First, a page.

Saint Kitts – Nevis Pepper Pot Recipe

St. Kitts - Nevis Pepper Pot Recipe

Pepper Pot Recipe From Nevis Island

Pepper Pot Recipe Ingredients:

  • 1 cup (1/2pound) dried pigeon peas (gandules), rinsed and picked over
  • 1 pound corned beef, cut into 1-inch pieces
  • 1 smoked ham hock, cut in half crosswise
  • 2 quarts water
  • 2 tablespoons vegetable oil
  • 1 large onion, chopped
  • 4 scallions, chopped
  • 3 garlic cloves, minced
  • 1 fresh hot chili pepper, such as Scotch bonnet, seeded and minced
  • 1 (14-ounce) can peeled tomatoes in juice, drained
  • 1/4 cup tomato paste
  • 1 tablespoon chopped fresh chives, or 1 teaspoon dried
  • 1/2 teaspoon dried thyme
  • 1 medium eggplant, cut into 1-inch pieces
  • 1 pound calabaza or acorn squash, peeled, seeded, and cut into 1-inch pieces
  • 1/2 pound white yam, peeled and cut into 1-inch piece
  • ¼ pound fresh spinach, stemmed, well washed, and coarsely chopped
  • 1/4 teaspoon freshly ground black pepper, or to taste.

Directions For Cooking Pepper Pot:

Combine the pigeon peas and enough water to cover by 1 inch in a saucepan, . Bring to a boil over high heat, and boil for 1 minute. Remove the pan from the heat, cover tightly, and let stand for 1 hour. (Alternately, you can soak the beans overnight in a large bowl with enough cold water to cover by 1 inch.)

Drain the peas and return them to the medium saucepan with enough fresh water to cover by 1 inch. Bring to a boil over high heat, reduce the heat to low, and simmer until the peas are tender, about 1 hour. Drain again.

Meanwhile, in a 6-quart Dutch oven or soup kettle, bring the corned beef, ham hock, and water to a boil over high heat. Reduce the heat to low, and simmer until the meat is tender, about 1.5 hours.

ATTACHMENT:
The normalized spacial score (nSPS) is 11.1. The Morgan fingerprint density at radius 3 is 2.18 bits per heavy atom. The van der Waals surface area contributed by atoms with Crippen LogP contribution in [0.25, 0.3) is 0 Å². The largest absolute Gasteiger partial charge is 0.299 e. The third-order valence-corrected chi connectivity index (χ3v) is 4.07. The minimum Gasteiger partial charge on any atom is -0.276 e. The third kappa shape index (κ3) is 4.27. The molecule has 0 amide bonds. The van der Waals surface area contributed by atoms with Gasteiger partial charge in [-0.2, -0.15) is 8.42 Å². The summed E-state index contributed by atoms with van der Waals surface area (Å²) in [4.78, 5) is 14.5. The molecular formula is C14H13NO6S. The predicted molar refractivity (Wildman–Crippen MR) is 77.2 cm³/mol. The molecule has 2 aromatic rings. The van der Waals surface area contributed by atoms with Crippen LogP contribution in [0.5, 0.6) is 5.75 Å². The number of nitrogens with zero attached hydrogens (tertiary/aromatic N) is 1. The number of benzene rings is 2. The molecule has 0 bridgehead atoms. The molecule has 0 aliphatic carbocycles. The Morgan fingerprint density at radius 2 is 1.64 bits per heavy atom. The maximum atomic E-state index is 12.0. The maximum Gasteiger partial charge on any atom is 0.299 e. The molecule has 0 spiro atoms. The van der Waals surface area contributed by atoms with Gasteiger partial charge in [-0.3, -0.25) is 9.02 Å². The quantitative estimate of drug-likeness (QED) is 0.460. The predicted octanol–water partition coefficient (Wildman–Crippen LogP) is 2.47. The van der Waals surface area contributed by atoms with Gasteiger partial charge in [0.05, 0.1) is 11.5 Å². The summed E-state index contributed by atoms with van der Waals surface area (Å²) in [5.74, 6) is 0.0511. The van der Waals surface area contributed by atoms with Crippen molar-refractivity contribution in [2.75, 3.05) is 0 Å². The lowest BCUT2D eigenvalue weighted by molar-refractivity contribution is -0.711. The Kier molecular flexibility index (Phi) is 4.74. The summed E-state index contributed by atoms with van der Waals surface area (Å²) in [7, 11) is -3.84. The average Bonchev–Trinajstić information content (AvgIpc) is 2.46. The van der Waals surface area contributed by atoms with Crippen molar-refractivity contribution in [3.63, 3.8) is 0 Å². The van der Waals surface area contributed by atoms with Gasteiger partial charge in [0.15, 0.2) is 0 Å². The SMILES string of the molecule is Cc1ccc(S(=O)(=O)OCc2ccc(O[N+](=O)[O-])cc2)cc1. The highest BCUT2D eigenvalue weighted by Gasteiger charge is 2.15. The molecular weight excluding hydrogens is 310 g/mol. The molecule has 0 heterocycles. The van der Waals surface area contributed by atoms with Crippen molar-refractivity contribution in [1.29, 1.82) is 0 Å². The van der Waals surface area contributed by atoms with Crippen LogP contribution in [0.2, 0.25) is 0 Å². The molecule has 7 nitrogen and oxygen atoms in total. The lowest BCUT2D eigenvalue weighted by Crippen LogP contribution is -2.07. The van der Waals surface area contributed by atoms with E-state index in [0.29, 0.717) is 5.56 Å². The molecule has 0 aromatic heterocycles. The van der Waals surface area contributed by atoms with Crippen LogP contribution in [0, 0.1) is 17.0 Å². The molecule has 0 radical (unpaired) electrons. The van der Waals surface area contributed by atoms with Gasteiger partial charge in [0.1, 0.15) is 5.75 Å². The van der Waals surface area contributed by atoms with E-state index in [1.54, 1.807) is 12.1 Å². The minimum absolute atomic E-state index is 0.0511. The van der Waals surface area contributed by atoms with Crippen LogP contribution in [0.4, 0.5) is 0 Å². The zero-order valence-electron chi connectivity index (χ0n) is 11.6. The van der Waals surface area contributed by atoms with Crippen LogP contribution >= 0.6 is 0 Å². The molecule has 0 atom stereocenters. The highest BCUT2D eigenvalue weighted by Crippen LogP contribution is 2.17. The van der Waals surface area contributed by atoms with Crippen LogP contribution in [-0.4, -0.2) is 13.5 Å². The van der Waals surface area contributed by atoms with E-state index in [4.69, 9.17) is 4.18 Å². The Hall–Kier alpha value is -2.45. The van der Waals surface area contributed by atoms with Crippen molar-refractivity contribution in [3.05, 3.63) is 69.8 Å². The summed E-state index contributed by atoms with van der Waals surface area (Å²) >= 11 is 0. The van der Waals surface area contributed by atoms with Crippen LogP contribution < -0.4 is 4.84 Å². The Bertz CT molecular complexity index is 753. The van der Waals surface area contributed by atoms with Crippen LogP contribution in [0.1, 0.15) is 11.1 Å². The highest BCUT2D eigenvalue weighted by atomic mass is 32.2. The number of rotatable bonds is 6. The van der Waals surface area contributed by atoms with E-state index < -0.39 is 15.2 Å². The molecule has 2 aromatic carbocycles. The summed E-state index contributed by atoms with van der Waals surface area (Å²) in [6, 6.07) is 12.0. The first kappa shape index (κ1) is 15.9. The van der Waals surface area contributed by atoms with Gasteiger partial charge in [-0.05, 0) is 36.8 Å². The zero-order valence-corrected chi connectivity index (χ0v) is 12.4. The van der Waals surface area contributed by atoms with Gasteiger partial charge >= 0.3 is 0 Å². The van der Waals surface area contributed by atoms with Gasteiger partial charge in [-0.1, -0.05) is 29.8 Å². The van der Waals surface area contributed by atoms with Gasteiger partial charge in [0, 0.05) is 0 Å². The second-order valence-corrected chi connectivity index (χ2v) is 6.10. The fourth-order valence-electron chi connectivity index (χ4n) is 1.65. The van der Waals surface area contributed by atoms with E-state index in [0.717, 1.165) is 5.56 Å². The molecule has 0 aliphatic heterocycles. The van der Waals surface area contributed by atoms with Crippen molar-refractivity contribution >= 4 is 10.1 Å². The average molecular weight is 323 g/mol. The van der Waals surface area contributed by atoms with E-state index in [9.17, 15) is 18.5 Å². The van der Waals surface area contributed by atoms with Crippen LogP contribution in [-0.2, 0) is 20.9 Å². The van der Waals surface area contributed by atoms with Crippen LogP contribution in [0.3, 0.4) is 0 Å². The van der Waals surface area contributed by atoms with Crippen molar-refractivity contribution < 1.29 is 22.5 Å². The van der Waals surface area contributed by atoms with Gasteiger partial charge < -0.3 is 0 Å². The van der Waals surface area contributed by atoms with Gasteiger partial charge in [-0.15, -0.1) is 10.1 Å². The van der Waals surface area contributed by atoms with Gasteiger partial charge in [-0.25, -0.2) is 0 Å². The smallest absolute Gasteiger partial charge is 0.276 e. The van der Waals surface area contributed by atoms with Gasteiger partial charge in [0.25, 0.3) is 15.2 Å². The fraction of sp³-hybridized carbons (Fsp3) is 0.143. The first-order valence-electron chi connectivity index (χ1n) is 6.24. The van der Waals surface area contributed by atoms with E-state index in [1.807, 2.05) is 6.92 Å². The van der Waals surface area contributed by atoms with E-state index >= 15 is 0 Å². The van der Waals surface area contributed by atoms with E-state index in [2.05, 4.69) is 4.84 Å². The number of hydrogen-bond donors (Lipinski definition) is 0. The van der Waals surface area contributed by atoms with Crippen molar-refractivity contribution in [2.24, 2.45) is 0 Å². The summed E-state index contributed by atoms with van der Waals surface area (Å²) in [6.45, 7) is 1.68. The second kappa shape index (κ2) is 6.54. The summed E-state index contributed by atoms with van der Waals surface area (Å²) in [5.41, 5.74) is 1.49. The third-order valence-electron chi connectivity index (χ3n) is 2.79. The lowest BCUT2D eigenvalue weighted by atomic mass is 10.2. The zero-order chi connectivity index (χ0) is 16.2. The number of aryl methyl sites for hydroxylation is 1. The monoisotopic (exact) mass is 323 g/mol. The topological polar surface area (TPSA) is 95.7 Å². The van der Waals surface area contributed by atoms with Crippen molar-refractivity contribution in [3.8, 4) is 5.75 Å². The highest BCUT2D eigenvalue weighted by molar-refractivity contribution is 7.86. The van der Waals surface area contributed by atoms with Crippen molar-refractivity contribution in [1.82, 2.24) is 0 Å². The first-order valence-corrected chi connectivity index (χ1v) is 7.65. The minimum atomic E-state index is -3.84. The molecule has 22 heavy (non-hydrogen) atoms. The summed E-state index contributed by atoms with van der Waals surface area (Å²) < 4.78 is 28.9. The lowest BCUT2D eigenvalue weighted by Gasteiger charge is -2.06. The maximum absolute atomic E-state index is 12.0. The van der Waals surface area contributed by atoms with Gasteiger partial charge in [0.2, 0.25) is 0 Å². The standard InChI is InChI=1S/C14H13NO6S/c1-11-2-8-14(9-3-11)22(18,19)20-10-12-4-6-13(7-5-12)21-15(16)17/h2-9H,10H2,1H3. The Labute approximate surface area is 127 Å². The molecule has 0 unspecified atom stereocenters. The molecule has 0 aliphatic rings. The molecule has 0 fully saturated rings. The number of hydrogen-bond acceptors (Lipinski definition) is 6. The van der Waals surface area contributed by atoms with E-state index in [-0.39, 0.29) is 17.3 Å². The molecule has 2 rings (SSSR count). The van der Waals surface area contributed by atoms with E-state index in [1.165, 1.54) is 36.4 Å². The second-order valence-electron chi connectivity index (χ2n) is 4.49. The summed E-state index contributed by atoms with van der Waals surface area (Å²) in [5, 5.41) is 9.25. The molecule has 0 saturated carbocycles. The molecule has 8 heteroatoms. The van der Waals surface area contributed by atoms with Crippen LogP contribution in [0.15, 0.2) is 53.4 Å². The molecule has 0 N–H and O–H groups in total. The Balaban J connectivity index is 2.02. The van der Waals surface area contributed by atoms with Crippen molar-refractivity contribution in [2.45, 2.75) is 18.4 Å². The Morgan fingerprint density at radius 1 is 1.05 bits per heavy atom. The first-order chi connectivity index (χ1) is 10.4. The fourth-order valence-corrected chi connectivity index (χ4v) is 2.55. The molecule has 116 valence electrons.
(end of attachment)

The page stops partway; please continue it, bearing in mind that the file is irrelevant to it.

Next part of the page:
Drain the meat, reserving both the meat and the cooking liquid. Remove the meat from the ham hock and chop it coarsely; discard the bones.   In a 6-quart Dutch oven or soup kettle, heat the oil over medium heat. Add the onion, scallions, garlic, and chili pepper. Cook, stirring often, until the onion has softened, about 4 minutes.

Stir in the tomatoes, tomato paste, chives, and thyme, breaking up the tomatoes with a spoon. Bring to a boil, reduce the heat to low, and simmer for 10 minutes.

Stir in the eggplant, calabaza, and white yam and cook for 5 minutes, stirring often. Stir in the reserved meat cooking liquid and the meat. Bring to a boil, reduce the heat to low, and simmer, stirring often, until the vegetables are tender, about 20 minutes.

Stir in the cooked pigeon peas and the spinach, and cook until the spinach has wilted, about 5 minutes.
Season with the pepper, to your taste depending on the hotness of the chili pepper.

Serve Pepper Pot immediately.

Yield: 6 to 8 Servings

Pepper Pot History

In the Caribbean, British planters quickly became the minority to African slaves. Many of the planters were so focused on returning to England wealthy that they made little effort to re-create English culture and, instead, slaves were allowed to retain and cultivate an African-American cooking aesthetic. By one estimate, “80 percent of British imports of Gold Coast slaves went to Jamaica, the largest British sugar-producing region in the eighteenth century.”

In Jamaica, planters supplied slaves with weekly rations of salted fish and set small parcels of land aside for their slaves to cultivate produce and raise animals on Sundays. Slaves in Jamaica managed to raise fowl, pigs, vegetables, and rice. What slaves did not use to supplement their rations, they sold on Sunday, the traditional market day and a free day for slaves. With their earnings they purchased salted beef or pork. They then combined the meat received as rations and purchased at market with produce from their gardens to prepare a spicy creolized stew they called oglios, or pepper-pot. Today it’s a traditional dish throughout many parts of the Caribbean.

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